A case report highlighted by TheHorse.com and presented at the ASM/ESCMID MRSA conference in Washington DC last week described a horse-associated methicillin-resistant Staphylococcus aureus (MRSA) infection in Dutch girl.

The girl, a 16-year-old with a severe neuromuscular disease who was wheelchair-bound and on a ventilator, developed an infection following an insect bite. When the infection didn’t respond to initial treatment, a sample was taken for culture and MRSA was identified. The girl didn’t have any known risk factors for MRSA infection but had had close contact with a foal. The Friesian foal had been at a veterinary hospital prior to the girl’s infection. It had a wound infection that was successfully treated with antibiotics, but no culture was taken at the time. The foal was considered a possible source of the MRSA, particularly since the strain that was recovered was ST398, which is widely found in livestock and which is regularly seen in horses in the Netherlands. After the girl’s infection was identified, the foal was tested and was also found to be carrying MRSA. The girl’s infection was successfully treated and the foal eliminated MRSA carriage without treatment (which is expected in horses because long-term carriage of MRSA seems to be rare to non-existent in this species).

The source of the infection could not be definitively proven, but given the fact that the horse was at a facility that regularly sees MRSA cases, that the strain involved is typically associated with livestock, and that the girl had no other livestock contact, it’s a reasonable to assume it came from the foal.

We’ve known for a few years that MRSA is an issue in horses, and that it can be passed between horses and people – in both directions. Equine veterinarians and horse owners have abnormally high MRSA carriage rates. MRSA carriers are people who have MRSA living in or on them (most often in the nose) without any signs of infection. Most carriers never have a problem, but disease can develop in some situations. The incidence of human MRSA infections transmitted from horses is low, although it’s almost certain that many horse-associated MRSA infections are not reported because the link with horses isn’t made or people don’t mention the horse contact. TheHorse.com article is incorrect in stating that this is only the third case of horse-to-human MRSA infection, since we’ve already published two such reports, one of which included multiple cases. Regardless, it’s an uncommon problem but it is probably also under-recognized. Horse owners shouldn’t panic about MRSA, but they should realize that MRSA is circulating in the horse population and that by nature of their frequent and close contact with horses, they are at higher risk for MRSA carriage, and likely also infection.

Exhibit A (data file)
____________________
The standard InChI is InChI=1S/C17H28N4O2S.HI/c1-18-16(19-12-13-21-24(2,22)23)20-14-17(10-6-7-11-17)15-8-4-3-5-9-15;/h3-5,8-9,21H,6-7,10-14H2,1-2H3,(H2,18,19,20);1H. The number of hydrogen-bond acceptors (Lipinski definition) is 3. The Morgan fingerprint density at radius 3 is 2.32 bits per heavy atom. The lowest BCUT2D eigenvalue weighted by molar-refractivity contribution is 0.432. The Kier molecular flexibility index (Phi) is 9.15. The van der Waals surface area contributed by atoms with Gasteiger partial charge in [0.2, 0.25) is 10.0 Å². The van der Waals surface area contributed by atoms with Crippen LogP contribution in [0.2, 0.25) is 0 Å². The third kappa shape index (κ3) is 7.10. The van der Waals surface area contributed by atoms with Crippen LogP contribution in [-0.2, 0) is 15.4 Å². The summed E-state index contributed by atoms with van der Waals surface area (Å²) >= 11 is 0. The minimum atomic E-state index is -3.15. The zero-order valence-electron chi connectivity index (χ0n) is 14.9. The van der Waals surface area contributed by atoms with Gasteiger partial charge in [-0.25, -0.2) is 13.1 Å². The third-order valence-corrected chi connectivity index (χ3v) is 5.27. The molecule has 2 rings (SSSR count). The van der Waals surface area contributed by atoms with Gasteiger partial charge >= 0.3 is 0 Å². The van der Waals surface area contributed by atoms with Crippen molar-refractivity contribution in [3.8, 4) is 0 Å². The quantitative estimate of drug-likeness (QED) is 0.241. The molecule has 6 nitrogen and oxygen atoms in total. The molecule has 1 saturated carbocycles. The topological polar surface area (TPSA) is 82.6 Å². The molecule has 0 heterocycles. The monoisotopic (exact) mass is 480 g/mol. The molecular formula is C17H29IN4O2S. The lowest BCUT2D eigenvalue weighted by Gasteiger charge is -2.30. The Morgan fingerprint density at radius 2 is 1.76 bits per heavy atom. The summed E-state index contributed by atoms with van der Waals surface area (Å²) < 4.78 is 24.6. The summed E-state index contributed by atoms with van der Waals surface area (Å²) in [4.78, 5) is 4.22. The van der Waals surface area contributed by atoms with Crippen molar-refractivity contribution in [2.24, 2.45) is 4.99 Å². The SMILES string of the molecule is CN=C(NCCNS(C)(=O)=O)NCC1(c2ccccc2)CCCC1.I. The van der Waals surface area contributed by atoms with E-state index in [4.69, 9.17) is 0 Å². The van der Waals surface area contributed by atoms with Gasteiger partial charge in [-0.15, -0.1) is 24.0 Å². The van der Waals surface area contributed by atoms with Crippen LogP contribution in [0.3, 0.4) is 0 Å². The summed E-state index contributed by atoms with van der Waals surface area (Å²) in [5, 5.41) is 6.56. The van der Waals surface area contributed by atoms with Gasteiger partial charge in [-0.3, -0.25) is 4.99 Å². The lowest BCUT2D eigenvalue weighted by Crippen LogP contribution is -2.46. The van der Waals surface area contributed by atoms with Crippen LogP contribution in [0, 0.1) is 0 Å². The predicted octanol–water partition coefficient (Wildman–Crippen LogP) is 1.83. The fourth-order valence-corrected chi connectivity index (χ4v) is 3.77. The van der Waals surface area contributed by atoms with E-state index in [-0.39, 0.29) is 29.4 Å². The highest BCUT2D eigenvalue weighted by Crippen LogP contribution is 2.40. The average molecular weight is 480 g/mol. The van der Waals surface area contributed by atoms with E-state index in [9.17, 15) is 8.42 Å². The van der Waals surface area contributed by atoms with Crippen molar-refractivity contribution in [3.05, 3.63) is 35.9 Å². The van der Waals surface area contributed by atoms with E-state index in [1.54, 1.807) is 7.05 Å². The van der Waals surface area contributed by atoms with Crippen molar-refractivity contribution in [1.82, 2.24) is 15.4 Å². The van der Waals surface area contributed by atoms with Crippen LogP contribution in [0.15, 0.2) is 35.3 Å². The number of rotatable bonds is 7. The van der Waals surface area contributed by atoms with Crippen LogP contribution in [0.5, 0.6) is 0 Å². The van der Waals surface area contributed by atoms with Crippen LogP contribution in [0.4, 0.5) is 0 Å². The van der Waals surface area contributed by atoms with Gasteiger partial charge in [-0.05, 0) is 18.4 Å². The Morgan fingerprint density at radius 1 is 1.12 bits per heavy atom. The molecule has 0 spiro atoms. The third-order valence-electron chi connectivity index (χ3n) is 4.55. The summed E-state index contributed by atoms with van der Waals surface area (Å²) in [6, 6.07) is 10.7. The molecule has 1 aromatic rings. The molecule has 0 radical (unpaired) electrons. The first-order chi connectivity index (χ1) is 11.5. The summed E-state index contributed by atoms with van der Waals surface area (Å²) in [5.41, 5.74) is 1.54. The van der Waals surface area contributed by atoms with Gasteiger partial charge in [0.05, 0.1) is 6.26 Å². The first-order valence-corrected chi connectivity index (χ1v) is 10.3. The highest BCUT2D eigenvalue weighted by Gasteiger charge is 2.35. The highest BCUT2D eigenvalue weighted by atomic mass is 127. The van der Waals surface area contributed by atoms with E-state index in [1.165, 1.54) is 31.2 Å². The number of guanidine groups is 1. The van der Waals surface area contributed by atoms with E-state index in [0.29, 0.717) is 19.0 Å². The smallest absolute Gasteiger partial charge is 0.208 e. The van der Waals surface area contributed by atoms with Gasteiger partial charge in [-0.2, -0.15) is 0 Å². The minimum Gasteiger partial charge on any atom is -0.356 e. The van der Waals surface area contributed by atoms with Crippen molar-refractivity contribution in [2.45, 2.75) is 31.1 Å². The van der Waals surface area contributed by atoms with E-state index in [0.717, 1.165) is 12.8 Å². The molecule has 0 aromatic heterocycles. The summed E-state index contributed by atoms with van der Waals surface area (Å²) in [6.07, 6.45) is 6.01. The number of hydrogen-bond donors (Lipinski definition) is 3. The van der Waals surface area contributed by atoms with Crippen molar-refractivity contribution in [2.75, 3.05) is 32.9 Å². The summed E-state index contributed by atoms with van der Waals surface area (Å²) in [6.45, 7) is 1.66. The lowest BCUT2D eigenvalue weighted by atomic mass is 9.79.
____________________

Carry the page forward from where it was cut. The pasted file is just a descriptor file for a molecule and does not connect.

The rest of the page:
More information about MRSA in horses can be found on the Worms & Germs Resources – Horses page.

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